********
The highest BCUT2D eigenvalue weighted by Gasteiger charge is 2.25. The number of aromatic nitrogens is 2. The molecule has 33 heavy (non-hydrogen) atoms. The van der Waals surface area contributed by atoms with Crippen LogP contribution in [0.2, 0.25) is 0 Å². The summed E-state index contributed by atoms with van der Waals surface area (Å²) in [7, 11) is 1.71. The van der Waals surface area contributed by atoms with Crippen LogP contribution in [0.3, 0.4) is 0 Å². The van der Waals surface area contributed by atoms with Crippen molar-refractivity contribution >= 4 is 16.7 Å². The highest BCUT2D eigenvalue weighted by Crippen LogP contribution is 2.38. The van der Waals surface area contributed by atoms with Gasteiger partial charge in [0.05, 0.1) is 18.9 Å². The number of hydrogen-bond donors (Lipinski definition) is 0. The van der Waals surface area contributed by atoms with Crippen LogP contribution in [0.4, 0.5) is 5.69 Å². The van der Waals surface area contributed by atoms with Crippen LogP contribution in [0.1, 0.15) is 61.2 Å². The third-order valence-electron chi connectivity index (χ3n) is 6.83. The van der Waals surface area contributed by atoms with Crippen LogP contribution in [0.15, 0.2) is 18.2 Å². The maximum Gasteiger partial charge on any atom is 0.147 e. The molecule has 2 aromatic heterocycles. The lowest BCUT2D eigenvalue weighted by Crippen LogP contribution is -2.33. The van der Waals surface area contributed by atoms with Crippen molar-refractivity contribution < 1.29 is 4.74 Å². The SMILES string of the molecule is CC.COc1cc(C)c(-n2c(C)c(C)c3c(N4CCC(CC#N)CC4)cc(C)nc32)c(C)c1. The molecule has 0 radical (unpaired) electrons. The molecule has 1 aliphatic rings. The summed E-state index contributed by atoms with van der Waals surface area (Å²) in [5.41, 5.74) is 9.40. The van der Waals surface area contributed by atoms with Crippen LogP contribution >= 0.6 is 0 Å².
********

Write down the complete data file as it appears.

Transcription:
The highest BCUT2D eigenvalue weighted by Gasteiger charge is 2.25. The number of aromatic nitrogens is 2. The molecule has 33 heavy (non-hydrogen) atoms. The van der Waals surface area contributed by atoms with Crippen LogP contribution in [0.2, 0.25) is 0 Å². The summed E-state index contributed by atoms with van der Waals surface area (Å²) in [7, 11) is 1.71. The van der Waals surface area contributed by atoms with Crippen LogP contribution in [0.3, 0.4) is 0 Å². The van der Waals surface area contributed by atoms with Crippen molar-refractivity contribution >= 4 is 16.7 Å². The highest BCUT2D eigenvalue weighted by Crippen LogP contribution is 2.38. The van der Waals surface area contributed by atoms with Gasteiger partial charge in [0.05, 0.1) is 18.9 Å². The number of hydrogen-bond donors (Lipinski definition) is 0. The van der Waals surface area contributed by atoms with Crippen LogP contribution in [0.4, 0.5) is 5.69 Å². The van der Waals surface area contributed by atoms with Crippen LogP contribution in [0.1, 0.15) is 61.2 Å². The third-order valence-electron chi connectivity index (χ3n) is 6.83. The van der Waals surface area contributed by atoms with Crippen LogP contribution in [0.15, 0.2) is 18.2 Å². The maximum Gasteiger partial charge on any atom is 0.147 e. The molecule has 2 aromatic heterocycles. The lowest BCUT2D eigenvalue weighted by Crippen LogP contribution is -2.33. The van der Waals surface area contributed by atoms with Crippen molar-refractivity contribution < 1.29 is 4.74 Å². The SMILES string of the molecule is CC.COc1cc(C)c(-n2c(C)c(C)c3c(N4CCC(CC#N)CC4)cc(C)nc32)c(C)c1. The molecule has 0 radical (unpaired) electrons. The molecule has 1 aliphatic rings. The summed E-state index contributed by atoms with van der Waals surface area (Å²) in [5.41, 5.74) is 9.40. The van der Waals surface area contributed by atoms with Crippen LogP contribution >= 0.6 is 0 Å².